Making Resource Utilizations Dynamic

Dynamic Resource Utilization

Energy consumption is one of the biggest problems computing centers face today. Their racks are stacked with machines who's CPUs, HDs and other electric parts are more energy hungry than ever before. The consumption would be acceptable if the machines were under full load, but most of them idle at a load of 10%. Load or not, they are still in need of energy and climatisation - a waste on all levels.

Virtualisation is a useful approach to address the issue of energy consumption. Several virtual servers run on one hardware. Virtualized hardware gets better used than traditional servers. But there's still way room for optimization because utilization varies with time - especially in clusters.

This blog article deals with the dynamic measurement of system resource utilization of virtual machines in a Linux cluster. Dynamic utilizations of system resources like CPU and RAM of the host hardware is added as a parameter the cluster resource manager can take into account for its descisions. The next article will show a way how to run only as many hardware as nescessary.

The Cluster Software

With the placement strategy minimal the cluster resource manager (pacemaker) can move all resources to the minimum limit of real nodes that the resources need. Other nodes will remain unemployed.

Only a little change in the Resource Agent VirtualDomain controlling the virtual hosts is needed to make the utilization allocation of resources dynamic every monitoring interval.


Utilizations describe the ability of the cluster resource manager to factor the system resources like RAM or CPU into its placement algorithms. For an in depth read on Utilization check The Cluster Guy's article on Feature Spotlight: Utilization website.

Nodes in a cluster offer utilizations and resources consume it. The cluster manager places the resources on the nodes so that no node is unable to cope with the resources running on it. Special placement strategies describe the way pacemaker chooses the nodes for the resources. The strategy minimal i.e. tells the manager to allocate as few nodes possible to run the resources.


Why call a system resource a utilization? Resources in a cluster are the services the cluster takes care of. Reusing an already assigned term clearly calls for trouble. That is why we talk about utilizations.

Up to now, utilizations are static. When you create a cluster node you enter how many CPUs and RAM it offers. When you configure a resource, you enter how many system resources (CPU, RAM) it consumes. But this is not the way real resources behave. Resources in a cluster consume utilizations dynamic. Especially virtual hosts in a clustered enviroment need very few system resources in the night or on weekends. The utilization increases in the morning, when people start to work.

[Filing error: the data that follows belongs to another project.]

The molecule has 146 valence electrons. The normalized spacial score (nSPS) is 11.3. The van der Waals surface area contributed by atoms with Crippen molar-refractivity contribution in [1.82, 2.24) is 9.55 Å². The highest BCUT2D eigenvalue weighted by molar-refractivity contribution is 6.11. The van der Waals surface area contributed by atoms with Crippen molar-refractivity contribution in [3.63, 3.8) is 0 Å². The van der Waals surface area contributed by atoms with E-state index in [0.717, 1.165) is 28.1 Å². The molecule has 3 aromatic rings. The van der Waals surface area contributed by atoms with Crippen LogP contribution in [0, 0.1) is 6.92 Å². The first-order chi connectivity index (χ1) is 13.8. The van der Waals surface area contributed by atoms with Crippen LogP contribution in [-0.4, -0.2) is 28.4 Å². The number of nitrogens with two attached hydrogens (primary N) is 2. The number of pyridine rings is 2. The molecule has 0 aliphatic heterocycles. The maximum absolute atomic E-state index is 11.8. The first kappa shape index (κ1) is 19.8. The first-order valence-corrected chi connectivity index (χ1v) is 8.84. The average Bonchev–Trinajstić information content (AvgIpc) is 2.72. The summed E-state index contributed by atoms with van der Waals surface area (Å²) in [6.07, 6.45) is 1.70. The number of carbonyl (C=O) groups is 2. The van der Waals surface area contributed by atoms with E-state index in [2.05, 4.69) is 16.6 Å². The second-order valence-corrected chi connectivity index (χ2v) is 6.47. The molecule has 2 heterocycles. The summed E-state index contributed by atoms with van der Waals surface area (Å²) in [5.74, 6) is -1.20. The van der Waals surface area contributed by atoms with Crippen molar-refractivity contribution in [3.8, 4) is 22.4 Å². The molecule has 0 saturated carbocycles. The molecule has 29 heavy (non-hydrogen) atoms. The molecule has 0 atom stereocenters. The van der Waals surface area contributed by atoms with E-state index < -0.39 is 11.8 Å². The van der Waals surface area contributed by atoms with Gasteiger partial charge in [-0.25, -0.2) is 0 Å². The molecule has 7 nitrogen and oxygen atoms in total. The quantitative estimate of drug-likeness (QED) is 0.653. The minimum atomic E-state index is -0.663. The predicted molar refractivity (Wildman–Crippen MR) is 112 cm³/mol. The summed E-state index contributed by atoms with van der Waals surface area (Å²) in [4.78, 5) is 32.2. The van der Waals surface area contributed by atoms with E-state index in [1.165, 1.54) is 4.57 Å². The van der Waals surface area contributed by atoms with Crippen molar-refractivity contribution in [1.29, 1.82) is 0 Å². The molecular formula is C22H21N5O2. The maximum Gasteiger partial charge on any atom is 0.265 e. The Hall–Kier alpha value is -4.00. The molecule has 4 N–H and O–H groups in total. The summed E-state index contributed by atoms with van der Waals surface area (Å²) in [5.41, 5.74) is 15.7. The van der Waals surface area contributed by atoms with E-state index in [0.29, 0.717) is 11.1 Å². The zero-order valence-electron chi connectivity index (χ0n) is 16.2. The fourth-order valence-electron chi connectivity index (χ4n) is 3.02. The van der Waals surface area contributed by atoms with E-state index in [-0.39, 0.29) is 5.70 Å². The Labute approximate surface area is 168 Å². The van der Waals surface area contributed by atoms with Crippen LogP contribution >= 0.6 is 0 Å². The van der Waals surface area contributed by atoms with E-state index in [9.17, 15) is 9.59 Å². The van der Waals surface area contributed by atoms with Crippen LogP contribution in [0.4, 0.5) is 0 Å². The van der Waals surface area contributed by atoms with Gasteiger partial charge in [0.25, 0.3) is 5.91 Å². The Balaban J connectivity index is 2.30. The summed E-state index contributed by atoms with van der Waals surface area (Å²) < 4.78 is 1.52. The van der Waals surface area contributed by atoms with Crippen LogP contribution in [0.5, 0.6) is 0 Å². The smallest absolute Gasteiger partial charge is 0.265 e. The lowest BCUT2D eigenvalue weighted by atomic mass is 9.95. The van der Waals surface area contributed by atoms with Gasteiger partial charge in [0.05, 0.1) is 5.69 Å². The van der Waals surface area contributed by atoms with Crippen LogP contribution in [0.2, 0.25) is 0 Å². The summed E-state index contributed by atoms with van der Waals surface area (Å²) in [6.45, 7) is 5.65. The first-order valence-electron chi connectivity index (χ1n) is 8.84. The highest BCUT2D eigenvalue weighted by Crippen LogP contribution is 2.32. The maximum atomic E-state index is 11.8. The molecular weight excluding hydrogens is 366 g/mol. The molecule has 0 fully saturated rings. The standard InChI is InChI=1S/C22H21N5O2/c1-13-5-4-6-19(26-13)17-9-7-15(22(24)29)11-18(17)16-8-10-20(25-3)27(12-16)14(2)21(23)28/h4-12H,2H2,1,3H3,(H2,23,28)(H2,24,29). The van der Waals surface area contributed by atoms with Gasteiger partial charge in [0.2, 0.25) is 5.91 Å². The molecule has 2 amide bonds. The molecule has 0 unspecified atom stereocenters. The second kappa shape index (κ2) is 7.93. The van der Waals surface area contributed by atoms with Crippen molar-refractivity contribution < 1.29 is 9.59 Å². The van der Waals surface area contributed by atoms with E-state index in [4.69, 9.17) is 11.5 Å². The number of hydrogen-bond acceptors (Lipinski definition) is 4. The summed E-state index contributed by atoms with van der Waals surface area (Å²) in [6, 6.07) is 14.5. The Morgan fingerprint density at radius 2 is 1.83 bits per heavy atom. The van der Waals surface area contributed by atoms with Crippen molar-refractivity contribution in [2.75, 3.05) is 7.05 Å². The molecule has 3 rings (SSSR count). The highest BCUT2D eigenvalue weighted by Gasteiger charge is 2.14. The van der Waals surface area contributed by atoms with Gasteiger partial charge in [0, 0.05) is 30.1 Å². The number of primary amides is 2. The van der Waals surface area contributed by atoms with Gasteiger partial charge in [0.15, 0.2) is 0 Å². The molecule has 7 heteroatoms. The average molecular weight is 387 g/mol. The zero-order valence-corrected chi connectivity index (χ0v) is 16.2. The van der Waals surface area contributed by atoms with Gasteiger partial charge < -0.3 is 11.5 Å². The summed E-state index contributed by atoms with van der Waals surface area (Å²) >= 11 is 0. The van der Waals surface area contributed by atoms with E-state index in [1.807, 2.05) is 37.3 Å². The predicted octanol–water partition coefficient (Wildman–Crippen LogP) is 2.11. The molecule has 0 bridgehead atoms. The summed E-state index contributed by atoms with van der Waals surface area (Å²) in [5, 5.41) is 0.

In this article I will describe the dynamic utilization with the CPU load. Other system resources like RAM can be implemented easily.

CPU Ticks

One important utilization of a virtual machine is the CPU load it needs. In my setup I use the CPU ticks (hundredth of seconds) to measure the load. This gives me a more granular control over the utilizations than integer number of CPU(s) a host needs. So every real CPU on provides 100 ticks per second. In the further setup I will use the tick utilization.

Integration into VirtualDomain

The Linux cluster resource manager pacemaker controls its resources with the resource agents. The resource agent to manage a virtual host in a clustered enviroment is called VirtualDomain. It uses libvirt.

I add some lines of code to measure the ticks the virtual host really consumes every time pacemaker monitors the virtual resources. My script checks for the existance of the virt-top program and uses it to grep the load from the output from the function VirtualDomain_Monitor():

if [ -x /usr/bin/virt-top ]; then
  CPUS=$(/usr/bin/virsh nodeinfo | awk '/CPU\(s/ {print $2}')
  CPU_TICKS=$(/usr/bin/virt-top -n 2 -d 5 --stream | grep $DOMAIN_NAME | tail -1 | awk '{printf "%.0f",$7}')
  OLD_TICKS=$(crm_resource -r $OCF_RESOURCE_INSTANCE -z -g ticks)
  /usr/sbin/crm_resource -r $OCF_RESOURCE_INSTANCE -z -p ticks -v ${NEW_TICKS}

Please also note that I included some hysteresis behaviour when calulating the new number of ticks. It is an average from the previous and the measured value. So any short peak in the load will not cause any problems.

With this patch the cluster is able to run the virtual hosts on the minimum set of real nodes according to their real utilizations. Since the cluster uses a live migration if configured the users on the virtual machines should not notice the re-location of their machine.

Michael Schwartzkopff, 08 May 2013